Retirement benefits: "When you work and pay Social Security taxes, you earn "credits toward Social Security benefits," said Social Security Administration press officer William "B.J." Jarrett in Baltimore, M.D. "The number of credits you need to get retirement benefits depends on when you were born. If you were born in 1929 or later, you need 40 credits (10 years of work). In 2013, you must earn $1,160 to receive one credit; you can earn a maximum of four credits per year.
"Your benefit payment is based on how much you earned during your working career. Higher lifetime earnings result in higher benefits. If there were some years when you did not work or had low earnings, your benefit amount may be lower than if you had worked steadily. Your benefit payment also is affected by the age at which you decide to retire. If you retire at age 62 (the earliest possible retirement age for Social Security), your benefit will be lower than if you wait until later to retire.
You may choose to keep working even beyond your full retirement age – 66 for those born 1946 through 1966. If you do, you can increase your future Social Security benefits in two ways. Each additional year you work adds another year of earnings to your Social Security record. Higher lifetime earnings may mean higher benefits when you retire.
Also, your benefit increase automatically by a certain percentage from the time you reach your full retirement age until you start receiving your benefits or until you reach age 70. If you were born in 1943 or later, the system adds 8 percent per year to your benefit each year you delay signing up for benefits beyond your full retirement age.
If you are age 60 or older and not receiving Social Security benefits, you receive a statement every year summarizing your earnings and estimating disability benefits you’ll receive if you become severely disabled before retirement, as well as survivors benefits estimates available to your spouse and eligible family members on your death.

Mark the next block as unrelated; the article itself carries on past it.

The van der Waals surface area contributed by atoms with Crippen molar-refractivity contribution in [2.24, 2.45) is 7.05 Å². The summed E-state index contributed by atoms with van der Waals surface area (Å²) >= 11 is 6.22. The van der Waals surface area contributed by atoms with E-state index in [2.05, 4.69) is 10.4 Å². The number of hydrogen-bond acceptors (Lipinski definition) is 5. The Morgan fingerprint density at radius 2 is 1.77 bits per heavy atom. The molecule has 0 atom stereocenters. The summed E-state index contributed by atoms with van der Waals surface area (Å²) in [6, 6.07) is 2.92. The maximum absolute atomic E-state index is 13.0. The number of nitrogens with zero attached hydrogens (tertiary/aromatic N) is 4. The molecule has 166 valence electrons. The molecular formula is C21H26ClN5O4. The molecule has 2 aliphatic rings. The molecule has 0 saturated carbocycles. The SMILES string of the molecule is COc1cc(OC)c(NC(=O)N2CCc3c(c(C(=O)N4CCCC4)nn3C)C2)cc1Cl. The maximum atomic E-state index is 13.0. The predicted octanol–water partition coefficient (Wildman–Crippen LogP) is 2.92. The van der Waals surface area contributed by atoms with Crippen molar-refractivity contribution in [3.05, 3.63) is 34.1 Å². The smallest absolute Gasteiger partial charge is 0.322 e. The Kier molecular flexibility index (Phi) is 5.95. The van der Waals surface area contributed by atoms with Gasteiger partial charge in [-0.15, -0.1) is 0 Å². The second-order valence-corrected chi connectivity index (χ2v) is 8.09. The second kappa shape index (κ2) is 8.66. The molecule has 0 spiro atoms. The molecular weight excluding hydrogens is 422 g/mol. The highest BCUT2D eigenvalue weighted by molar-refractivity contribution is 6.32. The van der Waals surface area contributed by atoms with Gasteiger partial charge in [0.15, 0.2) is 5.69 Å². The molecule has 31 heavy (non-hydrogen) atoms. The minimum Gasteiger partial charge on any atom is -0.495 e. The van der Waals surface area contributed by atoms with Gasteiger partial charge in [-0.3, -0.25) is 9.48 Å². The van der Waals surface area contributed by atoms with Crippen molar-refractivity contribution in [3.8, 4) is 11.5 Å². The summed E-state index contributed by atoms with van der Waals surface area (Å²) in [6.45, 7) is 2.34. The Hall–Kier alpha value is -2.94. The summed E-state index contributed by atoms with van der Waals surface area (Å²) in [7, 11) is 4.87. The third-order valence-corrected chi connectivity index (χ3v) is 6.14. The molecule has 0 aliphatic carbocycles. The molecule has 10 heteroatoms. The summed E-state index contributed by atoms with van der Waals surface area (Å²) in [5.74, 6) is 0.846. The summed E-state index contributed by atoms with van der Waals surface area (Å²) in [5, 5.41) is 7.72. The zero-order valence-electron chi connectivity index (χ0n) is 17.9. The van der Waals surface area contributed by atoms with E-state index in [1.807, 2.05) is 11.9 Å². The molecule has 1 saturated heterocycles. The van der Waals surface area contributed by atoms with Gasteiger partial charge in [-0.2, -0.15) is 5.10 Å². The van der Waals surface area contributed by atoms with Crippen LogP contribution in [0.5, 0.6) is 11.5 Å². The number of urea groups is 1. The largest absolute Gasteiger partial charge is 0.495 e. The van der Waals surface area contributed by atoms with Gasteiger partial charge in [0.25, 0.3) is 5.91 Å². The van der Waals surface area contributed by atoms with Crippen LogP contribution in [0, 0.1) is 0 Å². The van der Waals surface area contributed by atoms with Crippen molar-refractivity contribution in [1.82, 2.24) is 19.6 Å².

Spousal and widow benefits: A spouse who has not worked or who has low earnings can be entitled to up to one-half of the retired worker’s full benefit. If you are eligible for both your own retirement benefits and for benefits as a spouse, the system always pays your own benefits first. If your benefits as a spouse are higher than your retirement benefits, you will get a combination of benefits equaling the higher spouse benefit.
On reaching your full retirement age and eligibility for spouse’s or ex-spouse’s benefits and your own retirement benefit, you may choose to receive only spouse’s benefits and keep accruing delayed credits on your own record. You may file for benefits later and receive a higher monthly benefit based on the effect of delayed retirement credits.
Your divorced spouse can get benefits on your Social Security record if the marriage lasted at least 10 years. Your divorced spouse must be 62 or older and unmarried. The amount of benefits he or she gets has no effect on the amount of benefits you or your current spouse can get.
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